Lake Untersee

by John Stoltenberg

Rocky, a 15-year-old boy from a broken home, goes in search of  the boy whom he loves. That’s it; that’s pretty much the story. But mix this adolescent quest with evocative metaphors, add some beautifully lyric poetry, chill over lots of ice—and you get the surprisingly intoxicating concoction that is playwright Joe Waechter‘s  Lake Untersee.

One of three full-length plays world-premiering in DC’s Source Festival, Lake Untersee contains some wonderfully imagined elements. Primary among them is Noah Chiet‘s embodiment of  Rocky. For someone who is himself not yet 15, Chiet brings a remarkable range of emotional truthfulness to his role. When choking on inexpressible feelings—as with his disfunctional parents—his Rocky utters gutteral sounds (somewhere between a bark and a croak) that begin as a running gag but then become heart-wrenching. This kid has acting chops. Chiet’s performance alone is reason enough to see this production.

Another wonder to behold is Waechter’s central conceit, which is that Rocky’s youthful crush, Charlie, is buried under eons of ice in Antarctica’s Lake Untersee—and Rocky must get to him and rescue him. Yeah, I know, as a metaphor for a boy’s homoerotic infatuation—frozen below the surface, untouched by adult warmth, requiring a high-risk solo self-discovery trek—that harsh, chilly image sounds interesting on paper. But how the heck can it work on stage? Incredibly, it pretty much does, the actors’ artful delivery of Waechter’s poetic speeches aided and abetted by Joseph Walls’s startling stark lighting and Roni Lancaster’s sound design featuring blizzards and glacial ice.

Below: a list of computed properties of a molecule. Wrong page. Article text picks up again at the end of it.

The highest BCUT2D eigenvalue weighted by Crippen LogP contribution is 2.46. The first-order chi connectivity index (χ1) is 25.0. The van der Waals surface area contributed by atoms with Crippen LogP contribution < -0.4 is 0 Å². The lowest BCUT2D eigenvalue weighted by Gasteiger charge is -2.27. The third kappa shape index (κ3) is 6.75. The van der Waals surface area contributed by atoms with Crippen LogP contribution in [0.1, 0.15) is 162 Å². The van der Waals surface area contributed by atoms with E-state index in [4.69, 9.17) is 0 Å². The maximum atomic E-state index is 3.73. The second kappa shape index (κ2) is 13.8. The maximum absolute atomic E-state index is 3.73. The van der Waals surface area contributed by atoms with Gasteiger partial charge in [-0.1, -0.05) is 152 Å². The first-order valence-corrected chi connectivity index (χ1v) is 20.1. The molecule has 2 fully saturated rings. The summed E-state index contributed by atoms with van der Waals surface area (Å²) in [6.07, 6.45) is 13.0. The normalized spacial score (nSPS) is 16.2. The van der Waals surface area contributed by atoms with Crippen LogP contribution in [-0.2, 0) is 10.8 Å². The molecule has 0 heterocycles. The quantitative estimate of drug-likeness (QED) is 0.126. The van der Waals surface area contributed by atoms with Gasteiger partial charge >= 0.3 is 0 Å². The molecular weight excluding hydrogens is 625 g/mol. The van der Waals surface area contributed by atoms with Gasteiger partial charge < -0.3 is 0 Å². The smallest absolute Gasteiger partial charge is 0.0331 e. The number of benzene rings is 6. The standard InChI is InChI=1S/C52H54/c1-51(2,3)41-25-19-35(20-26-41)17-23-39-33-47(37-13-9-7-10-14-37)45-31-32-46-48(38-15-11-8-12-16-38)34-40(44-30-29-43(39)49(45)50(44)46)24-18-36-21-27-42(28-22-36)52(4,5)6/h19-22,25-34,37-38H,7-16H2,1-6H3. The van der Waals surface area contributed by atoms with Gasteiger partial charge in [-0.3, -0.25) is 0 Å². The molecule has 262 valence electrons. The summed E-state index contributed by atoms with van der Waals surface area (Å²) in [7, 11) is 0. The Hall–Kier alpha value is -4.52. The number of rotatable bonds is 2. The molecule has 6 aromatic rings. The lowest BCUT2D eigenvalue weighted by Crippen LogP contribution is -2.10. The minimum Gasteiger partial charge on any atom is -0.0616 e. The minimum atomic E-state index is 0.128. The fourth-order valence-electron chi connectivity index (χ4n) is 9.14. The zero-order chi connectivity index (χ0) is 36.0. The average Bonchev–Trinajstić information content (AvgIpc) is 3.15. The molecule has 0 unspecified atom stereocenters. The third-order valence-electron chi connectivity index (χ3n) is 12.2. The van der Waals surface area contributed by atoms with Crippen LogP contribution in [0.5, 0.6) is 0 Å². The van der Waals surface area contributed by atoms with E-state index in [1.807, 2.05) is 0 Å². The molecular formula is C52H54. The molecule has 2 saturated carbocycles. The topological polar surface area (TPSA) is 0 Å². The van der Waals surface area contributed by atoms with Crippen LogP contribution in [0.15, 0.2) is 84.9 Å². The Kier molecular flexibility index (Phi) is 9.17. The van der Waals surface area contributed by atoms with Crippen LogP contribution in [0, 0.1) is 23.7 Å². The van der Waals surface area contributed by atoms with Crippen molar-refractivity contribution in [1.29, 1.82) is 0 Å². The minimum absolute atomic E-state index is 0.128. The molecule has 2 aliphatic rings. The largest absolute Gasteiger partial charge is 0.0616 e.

Thanks in part to The Inkwell, the Lake Untersee script has been in development for a couple years—and, to be honest, it still plays like a work in progress. A few scenes fall flat. For a play with such a tender emotional core, the character of Rocky’s mother seems over-the-top cartoonish; his father, too much a stiff cliché. And the too-familiar story of their marital strife resembles a warmed-over TV dinner. So I don’t think the text is yet ready to be, um, frozen.

But Waechter is definitely on to something good.

Actually the next most interesting character after Rocky is his dad’s live-in girlfriend, Gale (Liz Osborn), who is—just simply—really nice. Rocky and Gale have a scene together that is sweetly moving; we see Rocky realize she genuinely cares about him; we see him stop barking/croaking and open up to her. You’d think a character whose basic trait is ordinary niceness would be rather a bore on stage, but somehow Waechter and Osborn have made her fascinating.

Throughout the play, Rocky intrepidly pursues his (emotional) rescue mission, with a cool twist at the end.  Once we get that by rescuing his longed-for love, Rocky is actually saving himself, his single-minded story becomes en route one of those original theatrical turns that can suddenly hook one’s heart and prompt a tear or two. Like when a winter thaws.

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